This story originally appeared in Innovation Matters – College of social Work.
More than two years after the beginning of a global pandemic, it’s still difficult to think through all the changes COVID brought with it. There isn’t a sphere of society or a point in the lifespan that wasn’t altered. Sarah Canham, associate professor in both the College of Social Work and College of Architecture + Planning, and Valerie Greer, assistant professor in the College of Architecture + Planning, are studying a small slice of this.
“I think one of the things we need to understand about the pandemic is that so many everyday variables have changed, not temporarily, but permanently,” explained Greer. “For instance, the ways we use online platforms—for information, for social connection, for health, for social gathering, for staying connected to families and loved ones—changed quite suddenly and dramatically in the last two years. That will continue to shape how we think about aging. With the global population aging at a fast rate, we thought it was important to understand—even in a small way—some of the things that come to the foreground of supportive factors for aging adults.”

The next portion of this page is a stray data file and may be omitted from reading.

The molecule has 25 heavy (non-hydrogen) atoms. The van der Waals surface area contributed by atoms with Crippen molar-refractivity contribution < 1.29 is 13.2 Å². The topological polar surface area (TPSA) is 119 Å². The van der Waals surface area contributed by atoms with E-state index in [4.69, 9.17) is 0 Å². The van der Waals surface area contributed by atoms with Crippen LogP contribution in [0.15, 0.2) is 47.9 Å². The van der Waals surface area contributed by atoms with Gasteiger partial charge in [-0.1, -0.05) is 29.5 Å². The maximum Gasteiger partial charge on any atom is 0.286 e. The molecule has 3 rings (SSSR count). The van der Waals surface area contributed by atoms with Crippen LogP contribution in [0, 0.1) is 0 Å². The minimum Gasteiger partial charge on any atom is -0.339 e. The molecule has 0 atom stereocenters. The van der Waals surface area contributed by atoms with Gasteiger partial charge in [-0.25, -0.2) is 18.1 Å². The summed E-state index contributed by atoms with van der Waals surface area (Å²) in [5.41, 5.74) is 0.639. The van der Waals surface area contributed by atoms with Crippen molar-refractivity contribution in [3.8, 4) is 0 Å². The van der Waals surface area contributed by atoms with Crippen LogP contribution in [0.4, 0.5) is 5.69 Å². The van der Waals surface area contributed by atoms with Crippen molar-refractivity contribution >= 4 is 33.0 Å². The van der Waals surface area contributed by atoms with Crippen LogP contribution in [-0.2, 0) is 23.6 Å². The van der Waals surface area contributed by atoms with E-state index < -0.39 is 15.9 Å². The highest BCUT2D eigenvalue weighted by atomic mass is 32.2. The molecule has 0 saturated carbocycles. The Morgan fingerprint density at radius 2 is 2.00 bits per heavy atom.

Near the beginning of the pandemic, Greer and Canham—along with Andy Hong and Jim Gutter, also in the College of Architecture + Planning, and Ivis Garcia, formerly in the College of Architecture + Planning—received funding for a pilot study. The team’s goal: to learn more about how living through a pandemic, and the accompanying restrictions and changing life parameters, were affecting older adults’ ability to age well in the right place.
“Theoretically, ‘aging in place’—that is, staying in our own space as you age—started as a broad concept,” said Canham. “But in reality, it’s usually only possible for a particular segment of older adults—those who have social connections or reliable sources of regular income. The field has really shifted to thinking about ways of supporting ‘aging in the right place’ for more people, and considering how the pandemic changed people’s perceptions of what aging in the right place would mean and look like for them.”
Greer explained further, “We know that environmental and social determinants of health are critical for aging well across the whole lifespan. COVID threw so many curveballs into this. The pandemic brought unprecedented changes to residential, social, cognitive, and even functional domains. We wanted to understand more about what that looked like in concrete ways.”
The study utilized photovoice, a participatory, visual methodology where study participants take photos to document research themes. In this study, participants were asked to take photos, then write or record small vignettes to provide context for the image—what about the image was supportive of or a hindrance to what a right place felt like for that individual.